Following my right hon. and learned Friend's answer to me after he made his previous statement, can he confirm that it is his intention to negotiate for permanent entry of New Zealand dairy produce prior to, and as a precondition of, British entry?
Will the right hon. and learned Gentleman recognise that as New Zealand stood by us from the other side of the world in two world wars, no advantage to us personally or as a country would be worth letting her down and letting down the economy which she has constructed to fit in with our requirements?
I have not lost a single opportunity to make clear to the Community how strongly we feel about this matter and how essential it is that there should be adequate safeguards for New Zealand and that, in saying this, we are seeking to defend not British interests but the interests of New Zealing.
Has the right hon. and learned Gentleman noticed the recent debate in the Council of Europe at Strasbourg on this matter in which representatives of both major parties in Britain expressed the view that merely transitional arrangements would not be sufficient and delegates from the continental countries expressed their good will towards and understanding of New Zealand's position?
Is the right hon. and learned Gentleman aware that Scottish exports to the E.E.C. are less than one-half of England's and that the opposite situation exists with regard to exports to E.F.T.A.? Would he not, therefore, regard it as irrational as well as unjust that he should negotiate on behalf of the two countries, and would he arrange for separate Scottish representation under the terms of our Treaty?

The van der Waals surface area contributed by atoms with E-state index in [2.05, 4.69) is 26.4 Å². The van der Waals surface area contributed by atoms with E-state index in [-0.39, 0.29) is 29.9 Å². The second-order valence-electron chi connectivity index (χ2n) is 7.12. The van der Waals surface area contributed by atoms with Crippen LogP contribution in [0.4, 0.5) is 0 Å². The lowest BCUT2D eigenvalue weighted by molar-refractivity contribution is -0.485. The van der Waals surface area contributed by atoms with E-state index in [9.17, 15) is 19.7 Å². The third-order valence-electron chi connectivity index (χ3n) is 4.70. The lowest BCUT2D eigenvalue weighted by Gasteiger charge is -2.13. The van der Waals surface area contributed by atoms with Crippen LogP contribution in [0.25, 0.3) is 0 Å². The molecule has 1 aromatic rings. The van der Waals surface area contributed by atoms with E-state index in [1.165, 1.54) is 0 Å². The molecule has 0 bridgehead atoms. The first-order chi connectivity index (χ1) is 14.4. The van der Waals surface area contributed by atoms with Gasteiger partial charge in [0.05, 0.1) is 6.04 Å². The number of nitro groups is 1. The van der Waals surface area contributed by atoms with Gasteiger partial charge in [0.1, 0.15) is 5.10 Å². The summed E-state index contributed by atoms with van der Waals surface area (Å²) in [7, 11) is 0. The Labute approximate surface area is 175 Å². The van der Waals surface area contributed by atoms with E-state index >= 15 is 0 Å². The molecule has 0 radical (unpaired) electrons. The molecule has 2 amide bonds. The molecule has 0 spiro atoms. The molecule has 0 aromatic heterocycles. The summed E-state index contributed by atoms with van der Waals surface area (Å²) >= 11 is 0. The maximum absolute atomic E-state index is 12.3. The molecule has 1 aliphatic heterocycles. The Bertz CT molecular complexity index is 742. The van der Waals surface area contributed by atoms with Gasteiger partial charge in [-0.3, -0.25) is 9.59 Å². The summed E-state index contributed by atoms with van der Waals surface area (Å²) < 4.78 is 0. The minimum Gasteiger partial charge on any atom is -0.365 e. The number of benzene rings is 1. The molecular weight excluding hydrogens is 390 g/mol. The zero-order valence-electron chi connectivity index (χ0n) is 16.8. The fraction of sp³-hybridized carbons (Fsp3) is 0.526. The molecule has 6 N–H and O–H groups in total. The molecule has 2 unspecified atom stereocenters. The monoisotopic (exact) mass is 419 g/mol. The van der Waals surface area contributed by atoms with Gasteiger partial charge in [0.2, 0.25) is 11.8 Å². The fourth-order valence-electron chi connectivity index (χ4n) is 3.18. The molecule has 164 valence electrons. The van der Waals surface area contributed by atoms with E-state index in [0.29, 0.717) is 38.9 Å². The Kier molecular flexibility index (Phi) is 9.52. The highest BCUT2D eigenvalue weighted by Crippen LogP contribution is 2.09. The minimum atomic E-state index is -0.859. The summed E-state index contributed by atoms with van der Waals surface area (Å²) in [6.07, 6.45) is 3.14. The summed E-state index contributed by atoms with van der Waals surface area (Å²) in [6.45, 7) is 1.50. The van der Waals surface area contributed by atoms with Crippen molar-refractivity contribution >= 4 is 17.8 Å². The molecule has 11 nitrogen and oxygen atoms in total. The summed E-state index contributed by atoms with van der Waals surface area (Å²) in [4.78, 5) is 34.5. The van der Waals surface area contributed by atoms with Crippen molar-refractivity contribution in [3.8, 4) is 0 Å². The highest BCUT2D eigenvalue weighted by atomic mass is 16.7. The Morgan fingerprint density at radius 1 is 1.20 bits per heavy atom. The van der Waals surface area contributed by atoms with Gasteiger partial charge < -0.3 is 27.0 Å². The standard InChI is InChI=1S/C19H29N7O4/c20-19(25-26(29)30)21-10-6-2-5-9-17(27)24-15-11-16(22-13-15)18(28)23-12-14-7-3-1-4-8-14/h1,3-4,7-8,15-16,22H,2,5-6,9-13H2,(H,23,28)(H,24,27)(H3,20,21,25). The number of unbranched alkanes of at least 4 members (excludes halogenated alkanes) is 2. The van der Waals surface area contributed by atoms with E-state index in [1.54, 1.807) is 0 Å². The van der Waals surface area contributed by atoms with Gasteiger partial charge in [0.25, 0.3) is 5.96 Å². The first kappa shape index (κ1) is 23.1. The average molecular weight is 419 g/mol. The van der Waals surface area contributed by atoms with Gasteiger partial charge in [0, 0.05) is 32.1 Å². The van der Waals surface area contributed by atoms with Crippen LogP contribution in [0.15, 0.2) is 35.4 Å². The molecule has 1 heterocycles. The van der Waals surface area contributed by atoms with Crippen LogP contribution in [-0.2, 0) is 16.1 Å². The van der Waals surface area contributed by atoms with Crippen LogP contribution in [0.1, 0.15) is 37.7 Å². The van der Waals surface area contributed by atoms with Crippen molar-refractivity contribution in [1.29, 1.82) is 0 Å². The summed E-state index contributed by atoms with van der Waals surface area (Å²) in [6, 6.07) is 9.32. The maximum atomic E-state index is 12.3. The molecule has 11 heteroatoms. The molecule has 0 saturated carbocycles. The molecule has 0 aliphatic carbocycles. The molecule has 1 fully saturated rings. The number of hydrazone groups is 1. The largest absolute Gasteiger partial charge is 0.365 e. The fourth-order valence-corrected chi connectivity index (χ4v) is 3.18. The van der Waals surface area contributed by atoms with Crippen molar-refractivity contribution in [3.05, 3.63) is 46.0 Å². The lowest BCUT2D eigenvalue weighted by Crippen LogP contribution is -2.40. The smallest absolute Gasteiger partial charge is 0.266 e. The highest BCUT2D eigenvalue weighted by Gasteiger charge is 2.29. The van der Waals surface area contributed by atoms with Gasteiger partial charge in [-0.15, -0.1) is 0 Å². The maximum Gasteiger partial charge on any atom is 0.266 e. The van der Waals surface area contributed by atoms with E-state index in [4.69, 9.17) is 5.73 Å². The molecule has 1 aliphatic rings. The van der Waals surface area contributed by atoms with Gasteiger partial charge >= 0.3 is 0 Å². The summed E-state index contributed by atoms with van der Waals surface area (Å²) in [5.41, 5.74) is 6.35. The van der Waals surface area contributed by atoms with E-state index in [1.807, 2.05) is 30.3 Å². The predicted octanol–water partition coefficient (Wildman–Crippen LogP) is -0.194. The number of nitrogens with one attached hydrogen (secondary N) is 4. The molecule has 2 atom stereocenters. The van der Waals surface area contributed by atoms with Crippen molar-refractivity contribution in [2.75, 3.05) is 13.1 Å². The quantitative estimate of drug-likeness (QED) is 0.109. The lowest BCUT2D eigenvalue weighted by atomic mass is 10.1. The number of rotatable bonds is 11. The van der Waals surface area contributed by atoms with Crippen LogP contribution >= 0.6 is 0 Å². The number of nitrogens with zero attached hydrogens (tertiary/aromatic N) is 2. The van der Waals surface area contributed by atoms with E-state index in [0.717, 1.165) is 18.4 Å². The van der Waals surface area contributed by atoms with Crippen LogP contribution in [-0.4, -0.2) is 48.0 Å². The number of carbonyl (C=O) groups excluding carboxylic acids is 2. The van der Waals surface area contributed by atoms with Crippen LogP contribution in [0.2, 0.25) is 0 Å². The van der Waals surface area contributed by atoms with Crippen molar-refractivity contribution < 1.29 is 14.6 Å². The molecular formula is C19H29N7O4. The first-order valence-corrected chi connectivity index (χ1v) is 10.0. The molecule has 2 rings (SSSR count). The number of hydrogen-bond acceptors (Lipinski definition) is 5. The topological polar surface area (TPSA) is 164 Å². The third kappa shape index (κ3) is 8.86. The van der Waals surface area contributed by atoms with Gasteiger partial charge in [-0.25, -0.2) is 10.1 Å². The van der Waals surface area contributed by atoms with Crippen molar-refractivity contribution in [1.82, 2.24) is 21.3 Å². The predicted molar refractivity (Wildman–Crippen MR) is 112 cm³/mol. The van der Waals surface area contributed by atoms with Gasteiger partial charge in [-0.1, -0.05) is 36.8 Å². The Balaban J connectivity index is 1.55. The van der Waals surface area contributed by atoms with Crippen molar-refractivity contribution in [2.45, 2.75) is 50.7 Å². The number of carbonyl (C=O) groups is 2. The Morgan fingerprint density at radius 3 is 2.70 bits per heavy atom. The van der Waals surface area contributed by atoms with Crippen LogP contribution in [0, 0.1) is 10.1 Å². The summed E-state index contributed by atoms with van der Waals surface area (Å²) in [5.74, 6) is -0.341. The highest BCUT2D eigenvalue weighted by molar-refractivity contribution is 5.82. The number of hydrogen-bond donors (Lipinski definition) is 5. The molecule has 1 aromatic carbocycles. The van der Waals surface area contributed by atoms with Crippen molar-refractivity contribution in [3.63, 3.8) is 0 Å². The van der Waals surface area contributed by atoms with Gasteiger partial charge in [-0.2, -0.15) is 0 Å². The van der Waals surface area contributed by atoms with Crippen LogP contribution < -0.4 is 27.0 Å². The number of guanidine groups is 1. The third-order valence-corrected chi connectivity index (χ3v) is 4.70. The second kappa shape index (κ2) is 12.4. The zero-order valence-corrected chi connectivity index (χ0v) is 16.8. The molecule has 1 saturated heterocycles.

Bearing in mind the length of time in which some of us have tried to get this position clarified, will the right hon. and learned Gentleman confirm whether or not Commonwealth immigrant workers in this country will have to become citizens of Britain before they are acceptable as community workers within E.E.C. in the event of Britain joining?
As I said, all these matters are being clarified in discussion in the Community. I recognise that there are a great many anxieties about this, which we shall have to clear up. The negotiations are lengthy, and they are complicated; I am afraid that we can take only one matter at a time.
Would not the right hon. and learned Gentleman for once this afternoon give a definite answer to one issue which is being raised? I, personally, am not against going into the Common Market, but if the right hon. and learned Gentleman continues along this line it is quite clear that the Government are going to get us at all costs into the Community without explaining the position to the country.
The hon. Member need feel no such anxiety. There are discussions going on with the Community in order to ensure that the various difficulties which are mentioned from time to time do not arise.